Graphic Design, Theatrical Movement Training, and Augmented Reality

Image is of the cover of Graphic Design: The New Basics, which features the title centered in black text, with a swirling pattern of red lines covering the top two-thirds of the image.
The cover of Graphic Design: The New Basics, showing a repetitive graphic design choice itself.

While I was doing research for my role as graphic designer in the Augmented Reality group, one of the lab’s supervisors suggested the book Graphic Design: The New Basics to me. I looked through the book and found one section that stood out to me, a discussion of balance and rhythm. The piece in question examines the role of symmetry and asymmetry, rhythm and repetition, in graphic design.

These words are very familiar to me because of my training in theatre. As an actor, I studied the Viewpoints system of movement. In this system, there are eight viewpoints that an actor learns to consider in their movement: shape, gesture, spatial relationship, architecture, repetition, duration, tempo, and kinesthetic response. Some of the Viewpoints, like the body’s kinesthetic response to stimuli, don’t apply as much to graphic design. But shape, spatial relationship, repetition, and duration all play a role in the construction of a two-dimensional image, just as they do on stage. When I make my designs for our how-to guide, I will need to consider the shape of the image on the page or screen, the spatial relationship between it and the text our programmer Felipe Cruz provides, the repetition from page to page, the duration of text as punctuated by images.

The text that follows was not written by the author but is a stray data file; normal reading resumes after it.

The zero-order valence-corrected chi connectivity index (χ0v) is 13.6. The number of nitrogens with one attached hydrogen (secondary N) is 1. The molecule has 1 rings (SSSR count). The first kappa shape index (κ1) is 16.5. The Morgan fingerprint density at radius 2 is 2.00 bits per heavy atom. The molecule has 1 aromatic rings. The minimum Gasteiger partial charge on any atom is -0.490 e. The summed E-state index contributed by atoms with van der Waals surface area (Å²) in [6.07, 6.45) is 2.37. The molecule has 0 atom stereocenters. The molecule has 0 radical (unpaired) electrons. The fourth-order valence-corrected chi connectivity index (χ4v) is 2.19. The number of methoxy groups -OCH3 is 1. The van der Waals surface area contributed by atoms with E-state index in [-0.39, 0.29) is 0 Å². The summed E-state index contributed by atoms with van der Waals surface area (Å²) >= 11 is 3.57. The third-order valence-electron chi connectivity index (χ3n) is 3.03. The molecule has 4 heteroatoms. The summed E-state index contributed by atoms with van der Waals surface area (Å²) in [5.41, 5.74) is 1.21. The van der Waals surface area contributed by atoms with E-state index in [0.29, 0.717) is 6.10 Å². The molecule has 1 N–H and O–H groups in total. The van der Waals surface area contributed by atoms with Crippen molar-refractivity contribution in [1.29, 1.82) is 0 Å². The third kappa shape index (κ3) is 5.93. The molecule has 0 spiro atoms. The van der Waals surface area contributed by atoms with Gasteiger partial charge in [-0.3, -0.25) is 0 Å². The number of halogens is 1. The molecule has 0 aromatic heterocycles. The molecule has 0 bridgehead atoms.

Image shows four actors performing various physical contortions against a black background.
Actors training in the Viewpoints movement style.

Considering this connection further, I realized that Augmented Reality itself connects both to these elements of graphic design and to theatrical performance. When I play Ingress, I take on a role, with an assumed name and mission, and move through space performing that role. I also spend significant time interacting with repetitive graphics on my screen, as I view animations of myself attacking portals and receiving gear. Since our app isn’t a game, it won’t be quite as performative as Ingress, but it will still provide a digital graphic interface for users to interact with. Augmented Reality, graphic design, and theatrical performance are now all connected for me through the lens of the Viewpoints.

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